Rules of Golf - Recent Rulings at Championships
Written by: Darin Green, Senior Director of Rules & Competitions
The FSGA is very fortunate to have completed five championships over the past two weeks and crowned many deserving champions. The scores, and stories of how the winners won, are very impressive and I encourage you to visit our past results and news stories. This past weekend we had two rulings that were somewhat similar which are explained below.
I was parked in the shade on the 12th hole at Tampa Palms Golf & Country Club and enjoying watching groups pass by when a player’s tee shot came to rest in the red penalty area. We found the ball and it was lying near some old palm fronds laying on the ground (loose impediments). The player asked if he could move the palm fronds and I said “yes, but be careful because if the ball moves it is a one-stroke penalty.” He asked, “If the ball moves and I then decide to take relief from the penalty area do I still get the penalty for the ball moving?” I answered “yes.” The player thought it was too risky to try to move the loose impediments and took relief from the red penalty area with the one-stroke penalty.
A player with a similar situation the next day approached a Rules Official. The player’s ball was in a red penalty and the player was considering playing the ball as it lies. The player grabbed a club and stepped in near the ball to see if he could play the shot. As he was determining if he could play the shot, he caused some of the foliage to move with caused his ball to move. He then determined it was not worth playing the shot and wanted to take relief from the red penalty area. He asked the Rules Official how many penalty strokes are involved. After confirming on the radio (radios are Rules Official’s best friends!), he informed the player that he incurred two one-stroke penalties; one for causing his ball at rest to move and a second one-stroke penalty for taking relief from the red penalty.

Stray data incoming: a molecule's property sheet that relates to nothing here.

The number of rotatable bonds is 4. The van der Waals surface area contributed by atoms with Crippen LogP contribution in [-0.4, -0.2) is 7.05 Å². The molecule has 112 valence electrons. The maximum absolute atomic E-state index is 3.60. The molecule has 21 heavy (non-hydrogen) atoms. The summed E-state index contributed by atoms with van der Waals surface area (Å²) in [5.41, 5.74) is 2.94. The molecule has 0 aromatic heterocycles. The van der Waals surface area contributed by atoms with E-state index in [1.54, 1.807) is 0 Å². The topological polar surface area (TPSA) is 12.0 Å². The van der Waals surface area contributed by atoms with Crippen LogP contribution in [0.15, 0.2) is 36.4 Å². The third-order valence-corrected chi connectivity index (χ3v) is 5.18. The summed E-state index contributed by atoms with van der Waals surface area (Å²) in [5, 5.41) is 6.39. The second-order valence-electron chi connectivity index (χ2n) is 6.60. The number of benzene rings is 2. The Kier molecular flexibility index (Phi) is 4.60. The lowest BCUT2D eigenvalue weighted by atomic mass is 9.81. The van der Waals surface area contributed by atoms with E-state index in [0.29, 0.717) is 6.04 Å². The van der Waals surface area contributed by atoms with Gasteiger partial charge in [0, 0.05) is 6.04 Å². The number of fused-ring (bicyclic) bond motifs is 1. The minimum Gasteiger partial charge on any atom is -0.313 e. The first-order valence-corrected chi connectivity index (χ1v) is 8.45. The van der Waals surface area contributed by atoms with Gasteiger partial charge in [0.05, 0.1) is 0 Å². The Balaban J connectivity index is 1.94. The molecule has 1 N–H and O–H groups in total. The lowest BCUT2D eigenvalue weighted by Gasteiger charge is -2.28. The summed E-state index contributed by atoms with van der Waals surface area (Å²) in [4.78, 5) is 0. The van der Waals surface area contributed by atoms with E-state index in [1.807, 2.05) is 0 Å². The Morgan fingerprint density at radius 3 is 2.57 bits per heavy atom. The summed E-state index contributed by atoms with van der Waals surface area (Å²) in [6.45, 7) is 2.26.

There are four exceptions where the player is not penalized for moving their ball (Rule 9.4b):
Exception 1 – If the player is allowed to lift or move their ball. One example is when the player’s ball interferes with another player and the other player requests that ball to be lifted.
Exception 2 – If the ball is moved when the player is searching for, or trying to identify, the ball.
Exception 3 – Any accidental movement on the putting green.
Exception 4 – Any accidental movement when the player is operating under a Rule and attempts to:
- Mark, lift, or replace the ball
- Remove a movable obstruction (a non-natural object)
- Taking relief under a Rule. For instance, if the player was walking into the penalty area to retrieve the ball to take relief and he accidentally kicks a pine cone that moves the ball. The player was clearly taking relief and is not penalized for the accidental movement of the ball.
- When measuring
Be careful around your golf ball! One the general principles of the game is to “play the course as you find it, and play the ball as it lies.”
Play safe out there!